The Reporting of Injuries, Diseases, and Dangerous Occurrences Regulations (RIDDOR) is a UK regulation that requires employers to report certain types of workplace incidents to the Health and Safety Executive. These incidents include work-related accidents, diseases, and dangerous occurrences.
According to the latest statistics from the HSE, there were 69,208 non-fatal injuries to employees reported under RIDDOR during the 2019/2020 period. This represents a decrease from the previous year’s 69,208 injuries.
The most common types of non-fatal injuries reported under RIDDOR during the 2019/2020 period were as follows: Slips, trips, and falls on the same level (29% of all non-fatal injuries reported) Handling, lifting, or carrying (20%) Being struck by an object (10%) Acts of violence (9%) Falls from height (8%) These five types of injuries accounted for over 75% of all non-fatal injuries reported under RIDDOR during the 2019/2020 period.
In addition to non-fatal injuries, there were also 111 fatal injuries to workers reported under RIDDOR during the 2019/2020 period. This represents a decrease from the previous year’s 147 fatalities. The most common causes of fatal injuries reported under RIDDOR during the 2019/2020 period were as follows: Falls from height (29% of all fatal injuries reported) Struck by a moving vehicle (20%) Struck by a moving object (18%) Trapped by something collapsing or overturning (8%) Contact with moving machinery (7%) These five causes of fatal injuries accounted for over 80% of all fatal injuries reported under RIDDOR during the 2019/2020 period.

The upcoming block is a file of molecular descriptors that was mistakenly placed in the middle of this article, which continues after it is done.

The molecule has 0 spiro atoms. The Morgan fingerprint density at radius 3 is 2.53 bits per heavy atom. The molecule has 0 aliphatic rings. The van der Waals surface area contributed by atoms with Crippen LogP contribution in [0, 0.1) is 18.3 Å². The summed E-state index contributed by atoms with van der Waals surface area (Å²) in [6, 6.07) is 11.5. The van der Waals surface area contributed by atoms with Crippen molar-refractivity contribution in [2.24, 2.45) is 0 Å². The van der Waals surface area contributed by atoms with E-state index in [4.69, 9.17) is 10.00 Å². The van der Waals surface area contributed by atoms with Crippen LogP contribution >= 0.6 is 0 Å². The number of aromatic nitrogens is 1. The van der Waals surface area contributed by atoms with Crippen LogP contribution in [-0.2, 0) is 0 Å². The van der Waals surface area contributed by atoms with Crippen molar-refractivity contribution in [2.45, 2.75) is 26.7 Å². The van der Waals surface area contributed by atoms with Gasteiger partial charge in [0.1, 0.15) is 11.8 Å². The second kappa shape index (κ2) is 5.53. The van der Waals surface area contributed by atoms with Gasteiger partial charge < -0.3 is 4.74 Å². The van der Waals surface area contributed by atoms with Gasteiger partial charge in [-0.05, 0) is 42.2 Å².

The HSE also reports that there were 2,446 cases of work-related diseases reported under RIDDOR during the 2019/2020 period. These diseases include musculoskeletal disorders, occupational asthma, and work-related stress. Employers in the UK have a legal obligation to report certain types of workplace incidents under RIDDOR.
This includes incidents that result in a worker’s death, a major injury, or an injury that results in an employee being unable to work for seven or more days. Employers must also report certain dangerous occurrences and work-related diseases. The HSE uses the data from RIDDOR reports to identify trends and patterns in workplace incidents and to develop strategies to improve workplace safety.
The HSE also provides resources and guidance for employers to help them comply with RIDDOR reporting requirements and prevent workplace incidents from occurring.
In conclusion, the UK statistics on RIDDOR-reported injuries highlight the need for employers to prioritise workplace safety and take measures to prevent incidents from occurring. By identifying the most common types of workplace injuries and causes of fatal incidents, employers can implement targeted measures to prevent these incidents from occurring. Complying with RIDDOR reporting requirements and working with the HSE to improve workplace safety can help create a safer working environment for employees in the UK.